- Canola (approx. 90% of U.S. crop)
- Corn (approx. 88% of U.S. crop in 2011)
- Cotton (approx. 90% of U.S. crop in 2011)
- Papaya (most of Hawaiian crop; approximately 988 acres)
- Soy (approx. 94% of U.S. crop in 2011)
- Sugar Beets (approx. 95% of U.S. crop in 2010)
- Zucchini and Yellow Summer Squash (approx. 25,000 acres)
As you can see, the things in the produce aisle we most have to worry about are the corn, squash and papaya. I ran across a lot of information that warned of GM tomatoes, but, in fact, the Non-GMO project points out that tomatoes are pretty low risk:
- Tomatoes: In 1994, genetically modified Flavr Savr tomatoes became the first commercially produced GMOs. They were brought out of production just a few years later, in 1997, due to problems with flavor and ability to hold up in shipping. There are no genetically engineered tomatoes in commercial production, and tomatoes are considered “low-risk” by the Non-GMO Project Standard.
Potatoes, on the other hand, might be something to watch out for. The Non-GMO Project points states that:
- Potatoes: The Simplot White Russet™ potato recently acquired USDA and FDA approval and went into commercial production. In August 2015, the Non-GMO Project added the potato to our Monitored Crop list. As a genetically modified organism, the Simplot potato is not allowed in any form in a Non-GMO Project Verified product. Genetically modified NewLeaf potatoes were introduced by Monsanto in 1996. Due to consumer rejection by several fast-food chains and chip makers, the product was never successful and was discontinued in the spring of 2001.
In the Midwest, though, we don’t really have to watch out for Papaya–it’s too expensive to buy for kicks. But Corn! I don’t even have to say how connected corn is to the Midwest. And squash is pretty common, too. How does one know whether the squash and corn they are buying are non-GMOs? Well, the good thing is that vendors are becoming more savvy. Even at the farmer’s market I see the farmers putting up signs indicating that their corn is non-GM. This is critical in August as local corn shows up in the grocery stores, farmers markets and road-side stands! Again, you can be safest with organic. Following that, you can know your vendor and your local farms.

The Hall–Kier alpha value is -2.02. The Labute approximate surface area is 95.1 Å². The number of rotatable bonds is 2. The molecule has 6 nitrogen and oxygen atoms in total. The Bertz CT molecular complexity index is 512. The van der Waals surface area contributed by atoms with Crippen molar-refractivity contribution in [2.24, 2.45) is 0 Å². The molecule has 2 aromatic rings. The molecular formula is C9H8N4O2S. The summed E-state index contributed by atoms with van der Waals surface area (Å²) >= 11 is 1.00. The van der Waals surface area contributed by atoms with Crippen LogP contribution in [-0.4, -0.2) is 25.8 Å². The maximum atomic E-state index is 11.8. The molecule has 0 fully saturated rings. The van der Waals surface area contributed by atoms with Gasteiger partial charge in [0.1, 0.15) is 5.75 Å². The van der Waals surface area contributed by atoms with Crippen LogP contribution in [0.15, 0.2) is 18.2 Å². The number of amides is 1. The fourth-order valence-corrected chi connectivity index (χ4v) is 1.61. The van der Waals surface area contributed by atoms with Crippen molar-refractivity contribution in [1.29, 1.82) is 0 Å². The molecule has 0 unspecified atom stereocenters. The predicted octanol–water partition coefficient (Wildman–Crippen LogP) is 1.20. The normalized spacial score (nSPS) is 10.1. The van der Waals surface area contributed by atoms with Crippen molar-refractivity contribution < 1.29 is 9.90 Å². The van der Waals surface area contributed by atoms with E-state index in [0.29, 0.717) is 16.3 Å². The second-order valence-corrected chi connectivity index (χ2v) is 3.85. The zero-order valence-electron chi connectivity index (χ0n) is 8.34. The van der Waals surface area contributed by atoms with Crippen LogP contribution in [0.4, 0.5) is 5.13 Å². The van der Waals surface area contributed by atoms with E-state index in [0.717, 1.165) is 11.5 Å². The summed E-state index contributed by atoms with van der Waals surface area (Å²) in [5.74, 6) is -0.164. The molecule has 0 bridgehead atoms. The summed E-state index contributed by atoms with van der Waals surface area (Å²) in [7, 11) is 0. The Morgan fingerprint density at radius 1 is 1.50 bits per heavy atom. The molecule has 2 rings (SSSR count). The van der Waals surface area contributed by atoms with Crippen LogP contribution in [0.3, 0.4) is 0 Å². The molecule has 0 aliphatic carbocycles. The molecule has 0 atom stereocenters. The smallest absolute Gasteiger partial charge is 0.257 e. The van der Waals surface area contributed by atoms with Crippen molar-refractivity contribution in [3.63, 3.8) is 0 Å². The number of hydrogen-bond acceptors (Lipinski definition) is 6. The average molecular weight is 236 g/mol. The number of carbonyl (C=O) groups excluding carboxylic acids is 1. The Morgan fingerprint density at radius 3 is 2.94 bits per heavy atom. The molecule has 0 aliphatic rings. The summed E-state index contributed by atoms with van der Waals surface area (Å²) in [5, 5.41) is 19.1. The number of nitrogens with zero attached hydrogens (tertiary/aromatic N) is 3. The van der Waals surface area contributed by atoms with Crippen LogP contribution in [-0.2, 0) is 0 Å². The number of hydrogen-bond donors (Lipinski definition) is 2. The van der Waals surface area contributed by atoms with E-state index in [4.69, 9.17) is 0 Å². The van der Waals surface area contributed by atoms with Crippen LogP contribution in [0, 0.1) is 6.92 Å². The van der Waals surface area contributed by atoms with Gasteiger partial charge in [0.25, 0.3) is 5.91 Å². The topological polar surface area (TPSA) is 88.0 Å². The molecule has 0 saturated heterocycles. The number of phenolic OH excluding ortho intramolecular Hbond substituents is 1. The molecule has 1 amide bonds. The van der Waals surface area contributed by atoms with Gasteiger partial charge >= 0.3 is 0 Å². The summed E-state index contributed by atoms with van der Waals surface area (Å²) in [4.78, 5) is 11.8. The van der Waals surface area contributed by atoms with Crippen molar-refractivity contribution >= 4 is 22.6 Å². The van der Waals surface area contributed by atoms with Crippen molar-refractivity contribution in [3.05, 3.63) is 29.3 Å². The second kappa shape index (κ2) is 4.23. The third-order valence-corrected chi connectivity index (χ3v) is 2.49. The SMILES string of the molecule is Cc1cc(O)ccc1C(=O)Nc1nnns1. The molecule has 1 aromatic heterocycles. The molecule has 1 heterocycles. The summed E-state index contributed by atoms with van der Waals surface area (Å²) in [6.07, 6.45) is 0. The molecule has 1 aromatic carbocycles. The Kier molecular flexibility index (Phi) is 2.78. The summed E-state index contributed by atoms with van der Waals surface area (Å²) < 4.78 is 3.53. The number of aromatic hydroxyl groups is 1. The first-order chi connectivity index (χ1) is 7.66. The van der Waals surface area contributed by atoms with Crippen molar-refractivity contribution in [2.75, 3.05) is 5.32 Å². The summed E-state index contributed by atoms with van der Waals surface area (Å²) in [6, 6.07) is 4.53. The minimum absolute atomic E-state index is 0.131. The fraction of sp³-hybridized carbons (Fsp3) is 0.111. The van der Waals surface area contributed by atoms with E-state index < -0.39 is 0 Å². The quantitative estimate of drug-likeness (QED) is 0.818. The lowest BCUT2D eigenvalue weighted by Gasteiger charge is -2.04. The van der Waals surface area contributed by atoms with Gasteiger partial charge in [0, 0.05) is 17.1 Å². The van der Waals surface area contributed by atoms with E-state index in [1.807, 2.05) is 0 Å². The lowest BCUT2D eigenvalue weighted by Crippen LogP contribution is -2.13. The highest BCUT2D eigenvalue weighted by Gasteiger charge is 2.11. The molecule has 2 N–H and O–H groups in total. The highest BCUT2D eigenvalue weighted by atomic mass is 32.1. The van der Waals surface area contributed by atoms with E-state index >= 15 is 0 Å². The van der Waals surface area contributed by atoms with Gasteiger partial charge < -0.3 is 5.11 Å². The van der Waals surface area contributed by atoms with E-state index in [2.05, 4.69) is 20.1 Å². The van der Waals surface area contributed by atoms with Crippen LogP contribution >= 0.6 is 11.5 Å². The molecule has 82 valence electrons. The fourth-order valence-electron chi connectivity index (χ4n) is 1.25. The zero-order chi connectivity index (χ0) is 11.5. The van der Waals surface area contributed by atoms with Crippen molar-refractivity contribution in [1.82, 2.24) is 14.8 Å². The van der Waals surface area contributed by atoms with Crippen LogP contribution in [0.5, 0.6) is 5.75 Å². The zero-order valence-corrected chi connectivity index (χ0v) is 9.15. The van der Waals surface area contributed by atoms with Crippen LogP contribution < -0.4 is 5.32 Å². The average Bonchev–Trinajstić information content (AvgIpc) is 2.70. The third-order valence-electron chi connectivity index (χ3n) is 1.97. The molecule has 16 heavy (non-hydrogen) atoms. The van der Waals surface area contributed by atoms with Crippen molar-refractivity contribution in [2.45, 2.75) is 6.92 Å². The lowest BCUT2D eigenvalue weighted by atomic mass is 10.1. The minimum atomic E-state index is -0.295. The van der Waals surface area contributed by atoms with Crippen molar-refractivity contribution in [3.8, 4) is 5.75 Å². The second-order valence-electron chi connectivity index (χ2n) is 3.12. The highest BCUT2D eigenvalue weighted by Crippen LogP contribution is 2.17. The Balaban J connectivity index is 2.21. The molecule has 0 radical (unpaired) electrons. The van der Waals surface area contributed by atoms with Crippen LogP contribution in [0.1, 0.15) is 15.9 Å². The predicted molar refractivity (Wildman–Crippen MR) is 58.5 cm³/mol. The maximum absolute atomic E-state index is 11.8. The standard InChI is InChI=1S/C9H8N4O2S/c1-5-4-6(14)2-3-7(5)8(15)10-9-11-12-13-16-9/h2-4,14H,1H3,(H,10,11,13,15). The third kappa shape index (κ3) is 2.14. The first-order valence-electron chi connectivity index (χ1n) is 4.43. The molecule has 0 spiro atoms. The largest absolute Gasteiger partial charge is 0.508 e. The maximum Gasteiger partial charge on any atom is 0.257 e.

If you are curious about what squash and what corn seeds Monsanto produces for the commercial farmers to grow, they are obliging enough to tell us and show us: Yellow Straightneck, Yellow Crookneck and green Zucchini squash and a variety of corn. To find out what they look like, go this page. Monsanto’s sells vegetable seeds under their brand Seminis® and DeRuiter TM. However, DeRuiter TM does not develop an GM product. The webpage above showing us the products, labels which are bio-engineered. Quite helpful, actually. DeRuiter TM does not produce any GM product.
But this is the tricky part, isn’t it. It does not seem to be enough to just avoid GM seeds and produce. The goal out there for serious, non-GMO, mostly-organic, anti-Monsanto gardeners, then, is to avoid even supporting companies that benefit Monsanto and their ilk– a goal which I am completely on board with. As I have said before, while I am not entirely sure about the health effects of a GMO plant itself, but I am pretty sure that I do not want to support the environmental, health, cultural and economic effects of large mono-agriculture dependent on chemicals. Like the war waged against that GM potato, I feel strongly that our purchasing power can make a difference. Companies like Monsanto, are, after all, companies that have to report to shareholders. If something is not profitable, they will not continue to sell it.